In Iraqi Kurdistan, the U.S. intelligence community has enjoyed a nearly two-decade-long relationship with the Zanyari, the Patriotic Union of Kurdistan’s intelligence service. Alongside its Kurdistan Democratic Party counterpart, the Asayish, the Zanyari has been at the tip of the spear in the region’s counterterrorism fight, against both the Islamic State and Iranian-backed militias.
Those days are over.
Last summer, Bafel and Qubad Talabani, the sons of late Iraqi President Jalal Talabani, staged an internal coup to oust their cousin Lahur from the PUK leadership as Zanyari chief. Their move was carefully coordinated with both the Kurdistan Democratic Party, which disliked Lahur, and with Turkey and Iran . In exchange for Iran’s blessing, Bafel and Qubad agreed to appoint Salman Amin (also known as Azhi Amin) as head of the Zanyari and Wahab Halabjay as its counterterror chief. Both were problematic appointments who had trained with Iran’s Intelligence Ministry and had cut their teeth in various Islamist and terrorist movements.
Iraqi Kurdistan sells itself as a democratic oasis. In reality, it is an increasingly dysfunctional police state. The crisis on the Belarus-Poland border reflects as much. Those risking their lives on the Belarus-Poland border are not Afghans or Syrians fleeing war but rather Kurds frustrated by the corruption and mismanagement of the Barzani and Talabani brothers.
Sulaymaniyah, the second-largest city in Iraqi Kurdistan by population, is perhaps the most liberal city in Iraq. Teenagers and 20-somethings meet in the city’s thriving cafe culture. Art galleries open monthly. Men and women mix. Families picnic in the mountains that mark the city’s eastern border. It is also home to the prestigious American University of Iraq, Sulaimani, as well as multiple public universities.
Over the past week, tens of thousands of Iraqi Kurds, initially university students but now many others, have taken to the streets to protest corruption and the suspension of entitlements. Certainly, a region that sells itself as democratic should tolerate if not welcome peaceful protests. Not so the new Zanyari. Security forces first fired tear gas and then live ammunition at the protesters.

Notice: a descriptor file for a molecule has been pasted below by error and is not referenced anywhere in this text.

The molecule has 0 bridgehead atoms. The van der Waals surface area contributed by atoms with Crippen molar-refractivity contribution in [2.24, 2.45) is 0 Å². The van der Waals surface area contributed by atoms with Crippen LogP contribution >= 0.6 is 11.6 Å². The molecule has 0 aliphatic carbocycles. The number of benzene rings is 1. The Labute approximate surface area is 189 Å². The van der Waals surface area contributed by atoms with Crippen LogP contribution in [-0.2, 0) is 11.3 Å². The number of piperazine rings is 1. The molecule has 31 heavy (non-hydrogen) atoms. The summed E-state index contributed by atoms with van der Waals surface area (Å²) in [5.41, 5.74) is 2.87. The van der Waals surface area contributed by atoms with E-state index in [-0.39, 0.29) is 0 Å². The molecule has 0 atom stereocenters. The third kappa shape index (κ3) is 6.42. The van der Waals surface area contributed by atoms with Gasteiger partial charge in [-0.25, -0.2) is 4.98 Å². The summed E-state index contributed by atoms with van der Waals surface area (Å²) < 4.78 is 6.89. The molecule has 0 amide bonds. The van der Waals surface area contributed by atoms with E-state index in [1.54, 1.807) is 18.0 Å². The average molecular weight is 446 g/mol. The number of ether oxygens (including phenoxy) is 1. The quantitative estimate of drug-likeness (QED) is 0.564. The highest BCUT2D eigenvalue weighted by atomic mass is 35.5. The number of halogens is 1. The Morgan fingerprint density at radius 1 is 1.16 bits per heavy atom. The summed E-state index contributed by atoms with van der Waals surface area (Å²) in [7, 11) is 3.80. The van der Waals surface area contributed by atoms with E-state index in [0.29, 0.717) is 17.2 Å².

Bafel and Qubad have also used the Zanyari to target their domestic political opponents. Bafel has gone on a rampage, using the Zanyari to roll up those who worked closely with Lahur in the past. This includes Lahur’s bodyguards Khoshnaw Waisi and Hawkar Nazim. When student protests erupted, Bafel ordered the arrest of Lahur’s secretary who was pursuing a doctorate at the university. He is charged with masterminding the protests. Such paranoia reflects detachment from reality. It also testifies to a failure to understand what happens when leaders live like royalty while defaulting on salary and student stipend payments.
What should concern the Central Intelligence Agency and Pentagon is that the Talabani brothers have also used the U.S.-funded and equipped Counter Terror Group to go door to door arresting protesters. Photos of the body of Murad Abdulrahman, arrested by Azhi Amin’s death squad, for example, show that he suffered electrocution, beating, and stab wounds after his arrest.
Nor are Kurdish leaders alone in diverting aid or repurposing U.S.-trained counterterrorism forces to serve as domestic enforcers in pursuit of dictatorship. The United States and broader international community have spent billions of dollars in Somalia, trying to build a professional military and intelligence service to combat the local al Qaeda affiliate al Shabaab and other extremist groups. Somali President Mohamed Abdullahi Mohamed, however, diverted security forces to counter or combat potential political rivals as al Shabaab flourished within sight of the Villa Somalia, Mogadishu’s White House.
Problems in both Iraqi Kurdistan and Somalia predate the current administration, but this is no excuse for inaction. If “diplomacy is back” and “the adults are in charge,” as Biden officials and their cheerleaders like to say, it is time for President Joe Biden, CIA Director William Burns, and Secretary of Defense Lloyd Austin to get their partners under control. U.S. assistance should never be an entitlement, and partnerships should be with states and systems rather than individual politicians. Not only does the diversion of counterterror assistance make the region more vulnerable to terrorism and Islamist extremism, but tolerating security partners’ use of U.S.-trained forces as death squads also undermines U.S. credibility more broadly.
This article was originally published here.